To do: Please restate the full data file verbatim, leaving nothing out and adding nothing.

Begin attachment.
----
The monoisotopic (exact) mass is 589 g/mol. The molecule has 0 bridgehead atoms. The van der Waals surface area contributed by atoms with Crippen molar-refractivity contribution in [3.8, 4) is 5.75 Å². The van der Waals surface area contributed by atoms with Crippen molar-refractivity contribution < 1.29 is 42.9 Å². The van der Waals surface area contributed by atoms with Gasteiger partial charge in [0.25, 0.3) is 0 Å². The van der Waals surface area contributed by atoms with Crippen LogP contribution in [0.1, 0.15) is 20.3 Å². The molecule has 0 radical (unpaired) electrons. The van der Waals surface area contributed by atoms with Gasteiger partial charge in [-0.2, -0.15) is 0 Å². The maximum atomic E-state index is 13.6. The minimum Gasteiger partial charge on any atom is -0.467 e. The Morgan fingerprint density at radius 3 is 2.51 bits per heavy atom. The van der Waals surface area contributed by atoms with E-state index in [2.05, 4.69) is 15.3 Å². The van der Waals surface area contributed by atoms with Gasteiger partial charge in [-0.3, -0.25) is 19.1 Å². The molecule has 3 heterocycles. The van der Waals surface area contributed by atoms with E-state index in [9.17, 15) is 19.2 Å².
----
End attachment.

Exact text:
The monoisotopic (exact) mass is 589 g/mol. The molecule has 0 bridgehead atoms. The van der Waals surface area contributed by atoms with Crippen molar-refractivity contribution in [3.8, 4) is 5.75 Å². The van der Waals surface area contributed by atoms with Crippen molar-refractivity contribution < 1.29 is 42.9 Å². The van der Waals surface area contributed by atoms with Gasteiger partial charge in [0.25, 0.3) is 0 Å². The van der Waals surface area contributed by atoms with Crippen LogP contribution in [0.1, 0.15) is 20.3 Å². The molecule has 0 radical (unpaired) electrons. The van der Waals surface area contributed by atoms with Gasteiger partial charge in [-0.2, -0.15) is 0 Å². The maximum atomic E-state index is 13.6. The minimum Gasteiger partial charge on any atom is -0.467 e. The Morgan fingerprint density at radius 3 is 2.51 bits per heavy atom. The van der Waals surface area contributed by atoms with E-state index in [2.05, 4.69) is 15.3 Å². The van der Waals surface area contributed by atoms with Gasteiger partial charge in [-0.3, -0.25) is 19.1 Å². The molecule has 3 heterocycles. The van der Waals surface area contributed by atoms with E-state index in [9.17, 15) is 19.2 Å².